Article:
The Elsie Oram, Mabel Richards, Ada Kilford, Annie Coombes and Winifred Rattue cases are a warning that young children cannot be left alone for any amount of time.
Charles Wilkes fell down an 87′ well when the handle of the bucket broke off – an accident. But in the Mary Britten case, is there a hint that the deceased deliberately went down the well?
Rural poverty is laid bare in the case of Mary Ann Kenchington, the poor victim being only 47 years of age, and the doctor noting, besides the bare floor and draughty room, some pieces of oakum lying about, perhaps a sign of real poverty-work.
One of the years major cases is a murder, that of William Ward, and it is rather frightening to think that they were willing to prosecute a man for murder just because he happened to be nearby at the time, ignoring the obvious possibility that anyone could have been there in the open.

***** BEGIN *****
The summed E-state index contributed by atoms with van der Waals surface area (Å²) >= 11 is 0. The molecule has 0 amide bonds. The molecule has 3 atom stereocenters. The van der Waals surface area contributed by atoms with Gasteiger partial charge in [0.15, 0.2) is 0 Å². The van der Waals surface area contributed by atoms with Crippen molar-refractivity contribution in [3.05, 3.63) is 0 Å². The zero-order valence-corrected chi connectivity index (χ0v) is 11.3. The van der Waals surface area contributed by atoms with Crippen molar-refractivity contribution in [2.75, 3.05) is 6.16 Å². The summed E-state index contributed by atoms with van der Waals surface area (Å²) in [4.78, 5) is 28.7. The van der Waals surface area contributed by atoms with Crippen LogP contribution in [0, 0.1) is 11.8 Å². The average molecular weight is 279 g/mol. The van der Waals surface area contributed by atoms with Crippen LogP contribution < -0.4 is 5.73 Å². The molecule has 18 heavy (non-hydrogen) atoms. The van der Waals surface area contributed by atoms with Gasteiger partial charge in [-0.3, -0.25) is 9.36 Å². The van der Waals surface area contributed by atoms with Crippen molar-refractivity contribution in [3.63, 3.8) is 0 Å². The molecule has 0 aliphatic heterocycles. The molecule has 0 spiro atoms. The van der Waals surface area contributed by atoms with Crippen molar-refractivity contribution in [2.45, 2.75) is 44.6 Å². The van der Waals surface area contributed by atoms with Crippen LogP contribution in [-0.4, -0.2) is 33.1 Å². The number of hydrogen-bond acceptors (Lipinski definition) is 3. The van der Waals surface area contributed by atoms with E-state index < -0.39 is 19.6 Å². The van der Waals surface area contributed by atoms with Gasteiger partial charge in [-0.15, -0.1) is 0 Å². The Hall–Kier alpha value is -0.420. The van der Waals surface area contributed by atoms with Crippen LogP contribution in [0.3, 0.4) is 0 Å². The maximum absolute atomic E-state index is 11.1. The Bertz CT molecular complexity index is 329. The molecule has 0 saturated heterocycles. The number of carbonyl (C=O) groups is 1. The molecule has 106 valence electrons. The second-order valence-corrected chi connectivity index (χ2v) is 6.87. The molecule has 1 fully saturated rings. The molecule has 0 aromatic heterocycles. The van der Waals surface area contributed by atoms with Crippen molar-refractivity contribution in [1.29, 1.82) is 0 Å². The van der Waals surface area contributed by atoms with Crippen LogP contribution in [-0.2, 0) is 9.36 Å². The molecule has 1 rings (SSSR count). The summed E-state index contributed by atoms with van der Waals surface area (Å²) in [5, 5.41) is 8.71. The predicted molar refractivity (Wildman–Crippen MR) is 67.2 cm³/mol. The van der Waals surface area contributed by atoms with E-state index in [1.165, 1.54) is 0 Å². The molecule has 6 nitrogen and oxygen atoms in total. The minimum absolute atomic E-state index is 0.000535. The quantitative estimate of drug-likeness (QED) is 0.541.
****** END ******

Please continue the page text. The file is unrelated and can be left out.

The most controversial case of the year is that of Julia Baker, which showed Dr Kelland in a very poor light, he refusing to attend a dying child in the middle of the night. The argument in the editorials of the paper continued for several weeks.
Pragnell, Harriett West Tytherley
Wilkes, Charles Netheravon
Bacon, Harriett Donhead St Mary
Hewitt, Sarah Whiteparish
Richards, Mabel East Dean
Kenchington, Mary Ann Fordingbridge
Stone, John Bemerton
Quicks, Sidney Templecombe
Scott, Henry Bishopstone
Ward, William Bulford
Britten, Mary Tisbury
Baker, Fred Bulford
Coombes, Annie Harnham
Franklin, John Whittlesford, Cams
Homan, Henry Bulford
Leach, William Amesbury
Whiteman, Henry Fontmell Magna
Johnson, Sampson West Harnham
Davidson, William Aldershot
Noyce, Charles Grateley
Bennett, Emma Donhead St Mary
Burnett, Arthur Winterbourne Dauntsey
Prowles, Moses Bishopdown
Rogers, Bessie Donhead St Mary
Butt, Edward Winterbourne Dauntsey
Diaper, Sam Durnford
Rattue, Winifred Amesbury
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